A marble slab was uncovered with an inscription in Hebrew that might indicate the exact location of the event.
They reached the territory of the Gerasenes on the other side of the lake, and when he disembarked, a man with an unclean spirit at once came out from the tombs towards him. The man lived in the tombs and no one could secure him any more, even with a chain, because he had often been secured with fetters and chains but had snapped the chains and broke the fetters, and no one had the strength to control him. All night and all day, among the tombs and in the mountains, he would howl and gash himself with stones. Catching sight of Jesus from a distance, he ran up and fell at his feet and shouted at the top of his voice, “What do you want with me, Jesus, son of the Most High God? In God’s name do not torture me!” For Jesus had been saying to him, “Come out of the man, unclean spirit.” Then he asked, “What is your name?” He answered, “My name is Legion, for there are many of us.” And he begged him earnestly not to send them out of the district. Now on the mountainside there was a great herd of pigs feeding, and the unclean spirits begged him, “Send us to the pigs, let us go into them.” So he gave them leave. With that, the unclean spirits came out and went into the pigs, and the herd of about two thousand pigs charged down the cliff into the lake, and there they were drowned.
Recently, a group of archaeologists discovered a marble slab in the shores of the Kineret, with an inscription in Hebrew that might indicate the exact location of this event, known as the “miracle of the swine.” According to the team, it might have occurred in Kursi, a town located in the land of the Gadarenes (or Gerasenes), in the southern part of the Golan Heights.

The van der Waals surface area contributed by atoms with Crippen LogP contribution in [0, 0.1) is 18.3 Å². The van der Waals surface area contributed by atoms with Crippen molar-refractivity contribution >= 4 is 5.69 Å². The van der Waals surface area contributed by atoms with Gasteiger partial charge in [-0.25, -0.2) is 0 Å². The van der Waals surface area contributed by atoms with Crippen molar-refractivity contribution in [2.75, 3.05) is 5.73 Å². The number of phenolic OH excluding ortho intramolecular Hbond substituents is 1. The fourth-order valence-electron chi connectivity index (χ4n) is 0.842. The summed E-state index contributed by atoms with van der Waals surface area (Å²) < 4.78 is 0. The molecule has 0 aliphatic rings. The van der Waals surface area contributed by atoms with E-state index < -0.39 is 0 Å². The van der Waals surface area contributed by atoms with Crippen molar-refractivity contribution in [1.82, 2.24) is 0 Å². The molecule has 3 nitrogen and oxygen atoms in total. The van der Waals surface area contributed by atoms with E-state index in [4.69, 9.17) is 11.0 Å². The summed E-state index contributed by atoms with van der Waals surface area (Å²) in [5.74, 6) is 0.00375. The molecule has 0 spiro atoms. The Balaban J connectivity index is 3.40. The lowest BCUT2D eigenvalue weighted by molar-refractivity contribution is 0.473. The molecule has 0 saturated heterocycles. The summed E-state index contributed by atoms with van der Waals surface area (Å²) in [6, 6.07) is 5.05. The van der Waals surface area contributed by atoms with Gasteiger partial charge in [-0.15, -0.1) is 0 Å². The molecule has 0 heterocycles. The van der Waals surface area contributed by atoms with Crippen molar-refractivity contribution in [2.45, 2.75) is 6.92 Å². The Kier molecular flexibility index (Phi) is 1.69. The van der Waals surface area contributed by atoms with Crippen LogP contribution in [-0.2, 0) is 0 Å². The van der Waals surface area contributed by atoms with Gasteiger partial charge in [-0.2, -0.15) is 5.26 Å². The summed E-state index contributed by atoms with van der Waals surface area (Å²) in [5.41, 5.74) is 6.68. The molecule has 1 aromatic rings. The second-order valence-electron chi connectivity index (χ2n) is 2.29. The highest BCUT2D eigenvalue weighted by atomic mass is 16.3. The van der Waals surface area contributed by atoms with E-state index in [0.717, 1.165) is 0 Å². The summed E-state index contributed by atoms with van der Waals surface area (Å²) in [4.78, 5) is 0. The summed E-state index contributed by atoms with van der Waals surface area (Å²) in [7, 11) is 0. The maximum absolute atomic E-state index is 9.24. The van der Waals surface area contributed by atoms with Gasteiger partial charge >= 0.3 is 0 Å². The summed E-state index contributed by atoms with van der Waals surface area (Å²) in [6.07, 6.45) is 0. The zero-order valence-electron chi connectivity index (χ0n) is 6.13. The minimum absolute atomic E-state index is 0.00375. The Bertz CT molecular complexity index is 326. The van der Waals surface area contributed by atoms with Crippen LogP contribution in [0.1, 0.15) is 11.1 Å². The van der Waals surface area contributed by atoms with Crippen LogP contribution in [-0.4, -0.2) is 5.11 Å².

“The presence of a Hebrew settlement near the eastern shore of the Sea of Galilee is a very strange phenomenon,” exhlaind Haim Cohen, a researcher at Haifa University. In fact, the settlement was only discovered because of a drop in water levels that allowed researchers to find a pier normally under water and, next to it, the Kursi settlement. The the 1,500-year-old slab was found inside a building that would have functioned as a synagogue.
The marble slab would shed light on the issue. Being 1.40 meters by 70 centimeters, on its surface there is a Hebrew inscription in which the experts were able to identify the words “amen” and “marmaria,” which might translate either “Mary,” “marble” or “rabbi.” As read in Primeros Cristianos and Israel En Línea, according to Professor Mijal Artzi, the full text “is composed of eight lines; usually not so many words in Hebrew letters are carved in stone. The assumption is that the person to whom the inscription was dedicated had an enormous influence on the local population.”
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